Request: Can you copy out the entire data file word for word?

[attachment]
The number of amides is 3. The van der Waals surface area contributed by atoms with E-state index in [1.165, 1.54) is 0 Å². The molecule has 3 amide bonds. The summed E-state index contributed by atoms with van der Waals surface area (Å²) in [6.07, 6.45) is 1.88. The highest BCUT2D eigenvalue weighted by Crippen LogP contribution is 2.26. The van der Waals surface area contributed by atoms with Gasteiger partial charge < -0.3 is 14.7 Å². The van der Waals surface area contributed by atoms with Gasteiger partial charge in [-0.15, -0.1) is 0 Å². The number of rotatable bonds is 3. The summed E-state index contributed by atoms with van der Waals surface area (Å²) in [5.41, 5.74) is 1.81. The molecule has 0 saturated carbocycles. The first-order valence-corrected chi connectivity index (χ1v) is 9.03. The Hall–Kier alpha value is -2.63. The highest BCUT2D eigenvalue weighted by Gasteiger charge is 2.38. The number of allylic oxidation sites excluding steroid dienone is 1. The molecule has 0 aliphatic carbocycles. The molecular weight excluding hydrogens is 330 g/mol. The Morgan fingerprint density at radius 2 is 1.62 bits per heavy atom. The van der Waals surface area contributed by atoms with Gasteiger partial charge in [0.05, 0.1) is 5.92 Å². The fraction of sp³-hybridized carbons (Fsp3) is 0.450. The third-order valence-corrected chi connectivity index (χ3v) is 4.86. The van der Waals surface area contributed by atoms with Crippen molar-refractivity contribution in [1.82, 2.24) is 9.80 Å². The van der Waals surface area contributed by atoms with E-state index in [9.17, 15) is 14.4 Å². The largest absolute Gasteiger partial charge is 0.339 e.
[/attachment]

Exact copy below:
The number of amides is 3. The van der Waals surface area contributed by atoms with E-state index in [1.165, 1.54) is 0 Å². The molecule has 3 amide bonds. The summed E-state index contributed by atoms with van der Waals surface area (Å²) in [6.07, 6.45) is 1.88. The highest BCUT2D eigenvalue weighted by Crippen LogP contribution is 2.26. The van der Waals surface area contributed by atoms with Gasteiger partial charge < -0.3 is 14.7 Å². The van der Waals surface area contributed by atoms with Gasteiger partial charge in [-0.15, -0.1) is 0 Å². The number of rotatable bonds is 3. The summed E-state index contributed by atoms with van der Waals surface area (Å²) in [5.41, 5.74) is 1.81. The molecule has 0 saturated carbocycles. The first-order valence-corrected chi connectivity index (χ1v) is 9.03. The Hall–Kier alpha value is -2.63. The highest BCUT2D eigenvalue weighted by Gasteiger charge is 2.38. The number of allylic oxidation sites excluding steroid dienone is 1. The molecule has 0 aliphatic carbocycles. The molecular weight excluding hydrogens is 330 g/mol. The Morgan fingerprint density at radius 2 is 1.62 bits per heavy atom. The van der Waals surface area contributed by atoms with Gasteiger partial charge in [0.05, 0.1) is 5.92 Å². The fraction of sp³-hybridized carbons (Fsp3) is 0.450. The third-order valence-corrected chi connectivity index (χ3v) is 4.86. The van der Waals surface area contributed by atoms with Crippen molar-refractivity contribution in [1.82, 2.24) is 9.80 Å². The van der Waals surface area contributed by atoms with E-state index in [9.17, 15) is 14.4 Å². The largest absolute Gasteiger partial charge is 0.339 e.